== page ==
The young, hungry Wall Street kids profiled in Young Money are raking in the dough. They’re also overworked and miserable. But you knew that already.
FORTUNE — If you live in New York City, you know the young Wall Street type: dark suit, wide-knot tie, meticulous hair, and an all-business demeanor that contradicts the baby face. Oh, and they’re making a ton of money.
But it turns out that wealth isn’t free. The job is their life. The hours are excessive — and not limited to the workweek. Their superiors own them. One iPhone ping on a Saturday and your friend must leave the movie theatre and head to her office.
At one point in Young Money, the well-written new book by Kevin Roose, a senior associate at a Wall Street firm lectures a young go-getter: “Helping the world is great and all, but you need to be motivated by money.” We’re meant to find such a quote shocking. But most who follow the world of finance will see it as confirming what they already thought.
Thus, it’s unclear who the audience really is for Young Money. The New York media world is buzzing about it, but the revelation that young bankers are unhappy does not constitute news for that world — neither for financial journalists, nor for the bankers themselves, nor for any person working in business in Manhattan, San Francisco, or Boston. The picture Roose paints may indeed shock and enlighten the legions of people in America who live away from the power centers and are thus not already acquainted with young bankers or aware of the less glamorous, day-to-day demands of the job. But how much do those readers really care?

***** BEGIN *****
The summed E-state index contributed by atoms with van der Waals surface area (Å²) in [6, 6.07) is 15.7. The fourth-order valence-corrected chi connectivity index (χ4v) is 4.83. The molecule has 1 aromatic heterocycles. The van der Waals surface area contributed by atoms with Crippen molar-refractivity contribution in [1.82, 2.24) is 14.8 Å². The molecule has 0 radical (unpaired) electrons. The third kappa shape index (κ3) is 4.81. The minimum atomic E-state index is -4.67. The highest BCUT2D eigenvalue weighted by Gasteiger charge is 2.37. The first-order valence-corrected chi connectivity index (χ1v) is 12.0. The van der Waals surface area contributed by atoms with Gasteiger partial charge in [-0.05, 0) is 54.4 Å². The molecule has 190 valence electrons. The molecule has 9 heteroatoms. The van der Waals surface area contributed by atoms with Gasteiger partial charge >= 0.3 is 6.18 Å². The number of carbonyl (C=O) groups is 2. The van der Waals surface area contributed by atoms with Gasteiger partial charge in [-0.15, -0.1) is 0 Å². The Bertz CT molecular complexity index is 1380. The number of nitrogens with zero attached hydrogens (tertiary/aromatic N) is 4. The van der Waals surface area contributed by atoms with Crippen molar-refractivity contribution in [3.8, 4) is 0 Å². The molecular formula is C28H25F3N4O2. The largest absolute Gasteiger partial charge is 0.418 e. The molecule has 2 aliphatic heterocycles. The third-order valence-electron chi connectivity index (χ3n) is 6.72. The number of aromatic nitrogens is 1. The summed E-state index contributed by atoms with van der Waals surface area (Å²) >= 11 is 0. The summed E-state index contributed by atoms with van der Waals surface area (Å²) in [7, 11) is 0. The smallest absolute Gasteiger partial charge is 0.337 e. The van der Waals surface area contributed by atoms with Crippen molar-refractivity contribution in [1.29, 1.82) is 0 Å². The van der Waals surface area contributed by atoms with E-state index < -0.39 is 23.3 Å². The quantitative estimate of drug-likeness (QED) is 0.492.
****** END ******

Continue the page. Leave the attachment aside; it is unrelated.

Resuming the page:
Nevertheless, Young Money is a fun and fast read that will make you laugh out loud, or perhaps scoff instead. Chelsea isn’t satisfied with her $25,000 bonus. Derrick entered finance because, “I want all those people in high school who thought I was stupid to fucking suck it.” He cherishes his “deal toys” (“clear, Lucite hunks” commemorating big deals) and likes to look at them before bed. J.P. plays the rap song “Live Fast, Die Young” for inspiration — but he’s listening on headphones, at his desk, where he’s crunching numbers into the night, alone, tired.
If Roose has a mission, it’s to inform America that until they hit a certain job level, Wall Street’s ladder-climbers are in fact harried, frustrated, lonely, and above all, dead tired. They lead an unhealthy lifestyle, physically and emotionally. One of Roose’s subjects develops a brutal disease, perhaps not unrelated to his work stress. Many of their relationships collapse under the weight of their work; dinners out with girlfriends are cancelled night after night.
Your reaction to all of this may be “boo-hoo” and an eye-roll. Pity the poor, overworked 22-year-old making $150,000 in her first year out of college. Roose acknowledges that these people have chosen this path, and that the sums they find disappointing are staggering to most of their non-banking peers. (“J.P. knew he wouldn’t find much sympathy on Main Street, where being paid $90,000 as a twenty-four-year-old was still a tremendous accomplishment.”) But in general, he resists from commentary.